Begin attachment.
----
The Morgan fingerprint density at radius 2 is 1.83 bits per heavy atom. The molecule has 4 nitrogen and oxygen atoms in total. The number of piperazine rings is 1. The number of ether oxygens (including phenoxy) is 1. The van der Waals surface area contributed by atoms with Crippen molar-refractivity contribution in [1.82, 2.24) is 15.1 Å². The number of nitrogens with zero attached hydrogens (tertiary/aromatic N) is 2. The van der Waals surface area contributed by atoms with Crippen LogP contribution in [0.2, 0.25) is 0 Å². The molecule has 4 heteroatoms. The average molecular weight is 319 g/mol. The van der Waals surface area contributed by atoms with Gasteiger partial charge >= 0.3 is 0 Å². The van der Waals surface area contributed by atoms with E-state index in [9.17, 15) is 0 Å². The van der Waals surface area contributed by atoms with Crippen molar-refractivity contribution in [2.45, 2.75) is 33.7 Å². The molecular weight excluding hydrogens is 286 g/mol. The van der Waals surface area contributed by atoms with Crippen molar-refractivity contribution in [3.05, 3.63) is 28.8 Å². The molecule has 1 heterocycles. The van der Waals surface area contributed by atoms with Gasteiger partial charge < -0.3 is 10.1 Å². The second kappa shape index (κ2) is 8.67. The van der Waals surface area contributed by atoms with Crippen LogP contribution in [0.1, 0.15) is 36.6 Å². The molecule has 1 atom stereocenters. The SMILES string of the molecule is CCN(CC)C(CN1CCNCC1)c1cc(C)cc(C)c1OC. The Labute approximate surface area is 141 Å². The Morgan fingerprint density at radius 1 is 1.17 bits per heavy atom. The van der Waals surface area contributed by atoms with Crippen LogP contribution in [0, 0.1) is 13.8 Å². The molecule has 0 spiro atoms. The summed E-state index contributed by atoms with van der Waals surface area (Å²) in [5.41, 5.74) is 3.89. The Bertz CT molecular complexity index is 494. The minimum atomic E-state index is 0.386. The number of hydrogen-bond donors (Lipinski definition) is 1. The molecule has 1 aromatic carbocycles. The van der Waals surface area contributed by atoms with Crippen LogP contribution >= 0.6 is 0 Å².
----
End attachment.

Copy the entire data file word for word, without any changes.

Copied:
The Morgan fingerprint density at radius 2 is 1.83 bits per heavy atom. The molecule has 4 nitrogen and oxygen atoms in total. The number of piperazine rings is 1. The number of ether oxygens (including phenoxy) is 1. The van der Waals surface area contributed by atoms with Crippen molar-refractivity contribution in [1.82, 2.24) is 15.1 Å². The number of nitrogens with zero attached hydrogens (tertiary/aromatic N) is 2. The van der Waals surface area contributed by atoms with Crippen LogP contribution in [0.2, 0.25) is 0 Å². The molecule has 4 heteroatoms. The average molecular weight is 319 g/mol. The van der Waals surface area contributed by atoms with Gasteiger partial charge >= 0.3 is 0 Å². The van der Waals surface area contributed by atoms with E-state index in [9.17, 15) is 0 Å². The van der Waals surface area contributed by atoms with Crippen molar-refractivity contribution in [2.45, 2.75) is 33.7 Å². The molecular weight excluding hydrogens is 286 g/mol. The van der Waals surface area contributed by atoms with Crippen molar-refractivity contribution in [3.05, 3.63) is 28.8 Å². The molecule has 1 heterocycles. The van der Waals surface area contributed by atoms with Gasteiger partial charge < -0.3 is 10.1 Å². The second kappa shape index (κ2) is 8.67. The van der Waals surface area contributed by atoms with Crippen LogP contribution in [0.1, 0.15) is 36.6 Å². The molecule has 1 atom stereocenters. The SMILES string of the molecule is CCN(CC)C(CN1CCNCC1)c1cc(C)cc(C)c1OC. The Labute approximate surface area is 141 Å². The Morgan fingerprint density at radius 1 is 1.17 bits per heavy atom. The van der Waals surface area contributed by atoms with Crippen LogP contribution in [0, 0.1) is 13.8 Å². The molecule has 0 spiro atoms. The summed E-state index contributed by atoms with van der Waals surface area (Å²) in [5.41, 5.74) is 3.89. The Bertz CT molecular complexity index is 494. The minimum atomic E-state index is 0.386. The number of hydrogen-bond donors (Lipinski definition) is 1. The molecule has 1 aromatic carbocycles. The van der Waals surface area contributed by atoms with Crippen LogP contribution >= 0.6 is 0 Å².